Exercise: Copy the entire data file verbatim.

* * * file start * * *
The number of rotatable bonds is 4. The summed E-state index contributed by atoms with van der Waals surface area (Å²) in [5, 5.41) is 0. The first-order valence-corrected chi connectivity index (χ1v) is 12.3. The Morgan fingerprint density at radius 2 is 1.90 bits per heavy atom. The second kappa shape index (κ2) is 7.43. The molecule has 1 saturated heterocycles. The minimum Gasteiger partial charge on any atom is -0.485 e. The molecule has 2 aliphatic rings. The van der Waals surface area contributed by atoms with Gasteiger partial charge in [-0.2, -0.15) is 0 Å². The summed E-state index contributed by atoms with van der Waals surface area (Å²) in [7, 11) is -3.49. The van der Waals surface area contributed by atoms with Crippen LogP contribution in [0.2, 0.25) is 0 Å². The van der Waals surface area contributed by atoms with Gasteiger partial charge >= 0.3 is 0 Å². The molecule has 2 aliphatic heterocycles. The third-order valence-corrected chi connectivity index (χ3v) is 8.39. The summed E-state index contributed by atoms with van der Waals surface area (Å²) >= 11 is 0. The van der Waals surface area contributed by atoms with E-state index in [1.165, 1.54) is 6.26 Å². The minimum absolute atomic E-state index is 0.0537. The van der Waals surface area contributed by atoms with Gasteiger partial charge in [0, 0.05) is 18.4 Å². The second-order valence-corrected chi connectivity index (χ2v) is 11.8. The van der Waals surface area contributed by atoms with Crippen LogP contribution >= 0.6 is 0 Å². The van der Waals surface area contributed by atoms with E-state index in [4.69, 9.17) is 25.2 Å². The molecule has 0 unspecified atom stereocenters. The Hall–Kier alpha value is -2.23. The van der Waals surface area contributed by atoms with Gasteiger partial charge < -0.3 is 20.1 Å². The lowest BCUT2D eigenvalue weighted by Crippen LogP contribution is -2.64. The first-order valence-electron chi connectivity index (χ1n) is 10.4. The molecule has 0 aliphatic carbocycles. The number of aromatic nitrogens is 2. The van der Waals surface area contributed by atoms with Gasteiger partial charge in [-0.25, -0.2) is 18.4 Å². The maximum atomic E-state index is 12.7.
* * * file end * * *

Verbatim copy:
The number of rotatable bonds is 4. The summed E-state index contributed by atoms with van der Waals surface area (Å²) in [5, 5.41) is 0. The first-order valence-corrected chi connectivity index (χ1v) is 12.3. The Morgan fingerprint density at radius 2 is 1.90 bits per heavy atom. The second kappa shape index (κ2) is 7.43. The molecule has 1 saturated heterocycles. The minimum Gasteiger partial charge on any atom is -0.485 e. The molecule has 2 aliphatic rings. The van der Waals surface area contributed by atoms with Gasteiger partial charge in [-0.2, -0.15) is 0 Å². The summed E-state index contributed by atoms with van der Waals surface area (Å²) in [7, 11) is -3.49. The van der Waals surface area contributed by atoms with Crippen LogP contribution in [0.2, 0.25) is 0 Å². The van der Waals surface area contributed by atoms with Gasteiger partial charge >= 0.3 is 0 Å². The molecule has 2 aliphatic heterocycles. The third-order valence-corrected chi connectivity index (χ3v) is 8.39. The summed E-state index contributed by atoms with van der Waals surface area (Å²) >= 11 is 0. The van der Waals surface area contributed by atoms with E-state index in [1.165, 1.54) is 6.26 Å². The minimum absolute atomic E-state index is 0.0537. The van der Waals surface area contributed by atoms with Gasteiger partial charge in [0, 0.05) is 18.4 Å². The second-order valence-corrected chi connectivity index (χ2v) is 11.8. The van der Waals surface area contributed by atoms with Crippen LogP contribution >= 0.6 is 0 Å². The van der Waals surface area contributed by atoms with E-state index in [4.69, 9.17) is 25.2 Å². The molecule has 0 unspecified atom stereocenters. The Hall–Kier alpha value is -2.23. The van der Waals surface area contributed by atoms with Gasteiger partial charge < -0.3 is 20.1 Å². The lowest BCUT2D eigenvalue weighted by Crippen LogP contribution is -2.64. The first-order valence-electron chi connectivity index (χ1n) is 10.4. The molecule has 0 aliphatic carbocycles. The number of aromatic nitrogens is 2. The van der Waals surface area contributed by atoms with Gasteiger partial charge in [-0.25, -0.2) is 18.4 Å². The maximum atomic E-state index is 12.7.